What to Read Next
Already a member?Sign in
The benevolent cycle in which loyal employees beget loyal customers beget greater profits has been laid out convincingly by such luminaries as Frederick Reichheld (“The Loyalty Effect”) and James Heskett, W. Earl Sasser and Leonard Schlesinger (“The Service Profit Chain”). But can managers engaged in global businesses assume that the phenomenon seen in the United States applies in the rest of the world? And if so, what creates individual employee loyalty across the great diversity encountered in varied national labor markets? After all, we have all heard that siestas are a must in Spain and that no self-respecting French person works in August. Can we ever hope to make all our employees —whatever their nationalities — feel well-treated and therefore loyal?
The question has been answered in a landmark global study conducted by Walker Information Global Network, an Indianapolis-based international partnership that addresses stakeholder issues, and the Hudson Institute, a public-policy organization specializing in work-force research. More than 9,700 full- and part-time employees representing business, nonprofit and government organizations in 32 countries and regions as varied as the United States, Bolivia, Finland and Hong Kong participated in the survey. The conclusion: The cultural differences that we observe in cuisine, clothing and sport as we travel around the globe should not be confused with differences in work-force issues.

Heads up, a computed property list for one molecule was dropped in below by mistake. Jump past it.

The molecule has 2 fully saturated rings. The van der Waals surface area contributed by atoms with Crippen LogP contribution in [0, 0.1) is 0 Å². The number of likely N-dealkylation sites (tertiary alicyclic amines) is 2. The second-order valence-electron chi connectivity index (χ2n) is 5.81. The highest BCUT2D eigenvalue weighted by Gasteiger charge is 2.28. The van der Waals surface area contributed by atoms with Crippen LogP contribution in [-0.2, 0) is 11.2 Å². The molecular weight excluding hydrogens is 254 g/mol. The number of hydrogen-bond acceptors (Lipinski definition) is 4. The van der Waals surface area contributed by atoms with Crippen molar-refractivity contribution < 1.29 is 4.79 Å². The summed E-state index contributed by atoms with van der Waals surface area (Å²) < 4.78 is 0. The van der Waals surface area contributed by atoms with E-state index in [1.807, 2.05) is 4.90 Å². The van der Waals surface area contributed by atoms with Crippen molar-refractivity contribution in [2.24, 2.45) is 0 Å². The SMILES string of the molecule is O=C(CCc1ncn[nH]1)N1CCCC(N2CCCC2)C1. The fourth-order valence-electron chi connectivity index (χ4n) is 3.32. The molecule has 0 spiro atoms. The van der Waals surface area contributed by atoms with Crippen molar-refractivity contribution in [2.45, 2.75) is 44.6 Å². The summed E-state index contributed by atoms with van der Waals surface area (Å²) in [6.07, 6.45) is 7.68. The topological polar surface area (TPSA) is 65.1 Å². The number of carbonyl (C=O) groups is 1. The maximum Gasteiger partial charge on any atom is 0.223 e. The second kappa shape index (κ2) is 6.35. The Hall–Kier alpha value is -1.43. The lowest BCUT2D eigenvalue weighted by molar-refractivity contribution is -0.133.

The study confirms the useful cliché that people are people wherever they live, and that most people care deeply about the same few things. In the workplace, people everywhere ask, Am I fairly compensated for my work? Am I well suited for my work? Does my employer trust me to do that work?
The researchers segmented the world's employee population as follows: 34% of worldwide employees are Truly Loyal, 8% are Accessible, 31% are Trapped and 27% are High Risk. The Truly Loyal exhibit the kinds of behaviors that make businesses successful — they work hard, stay late, go the extra mile to delight the customer, and recommend the company to their friends as a good place to work. The Accessible feel and act as committed as the Truly Loyal, but for reasons unrelated to loyalty, may leave within two years (perhaps a spouse is transferring, or childcare needs intervene). Trapped employees want to leave their jobs but for one reason or another feel that they cannot. High Risk employees are spending their working hours clicking through Monster.c
Read the Full ArticleAlready a subscriber? Sign in